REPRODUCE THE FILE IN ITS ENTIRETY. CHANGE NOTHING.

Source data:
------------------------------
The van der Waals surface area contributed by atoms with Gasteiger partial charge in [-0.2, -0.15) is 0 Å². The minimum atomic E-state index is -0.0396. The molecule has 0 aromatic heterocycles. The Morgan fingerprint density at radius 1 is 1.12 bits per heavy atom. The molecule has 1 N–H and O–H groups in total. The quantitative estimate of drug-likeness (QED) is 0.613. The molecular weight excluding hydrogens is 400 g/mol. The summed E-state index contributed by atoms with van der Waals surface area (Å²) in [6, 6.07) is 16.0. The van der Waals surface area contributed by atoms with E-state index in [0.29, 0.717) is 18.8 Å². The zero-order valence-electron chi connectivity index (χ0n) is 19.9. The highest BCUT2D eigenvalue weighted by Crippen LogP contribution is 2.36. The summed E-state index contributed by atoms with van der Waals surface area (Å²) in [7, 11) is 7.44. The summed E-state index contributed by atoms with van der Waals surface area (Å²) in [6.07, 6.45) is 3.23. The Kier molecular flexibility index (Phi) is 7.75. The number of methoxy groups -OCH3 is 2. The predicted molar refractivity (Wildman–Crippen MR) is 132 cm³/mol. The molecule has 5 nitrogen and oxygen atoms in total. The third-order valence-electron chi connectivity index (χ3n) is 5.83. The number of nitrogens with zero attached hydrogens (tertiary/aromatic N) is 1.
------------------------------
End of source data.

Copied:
The van der Waals surface area contributed by atoms with Gasteiger partial charge in [-0.2, -0.15) is 0 Å². The minimum atomic E-state index is -0.0396. The molecule has 0 aromatic heterocycles. The Morgan fingerprint density at radius 1 is 1.12 bits per heavy atom. The molecule has 1 N–H and O–H groups in total. The quantitative estimate of drug-likeness (QED) is 0.613. The molecular weight excluding hydrogens is 400 g/mol. The summed E-state index contributed by atoms with van der Waals surface area (Å²) in [6, 6.07) is 16.0. The van der Waals surface area contributed by atoms with E-state index in [0.29, 0.717) is 18.8 Å². The zero-order valence-electron chi connectivity index (χ0n) is 19.9. The highest BCUT2D eigenvalue weighted by Crippen LogP contribution is 2.36. The summed E-state index contributed by atoms with van der Waals surface area (Å²) in [7, 11) is 7.44. The summed E-state index contributed by atoms with van der Waals surface area (Å²) in [6.07, 6.45) is 3.23. The Kier molecular flexibility index (Phi) is 7.75. The number of methoxy groups -OCH3 is 2. The predicted molar refractivity (Wildman–Crippen MR) is 132 cm³/mol. The molecule has 5 nitrogen and oxygen atoms in total. The third-order valence-electron chi connectivity index (χ3n) is 5.83. The number of nitrogens with zero attached hydrogens (tertiary/aromatic N) is 1.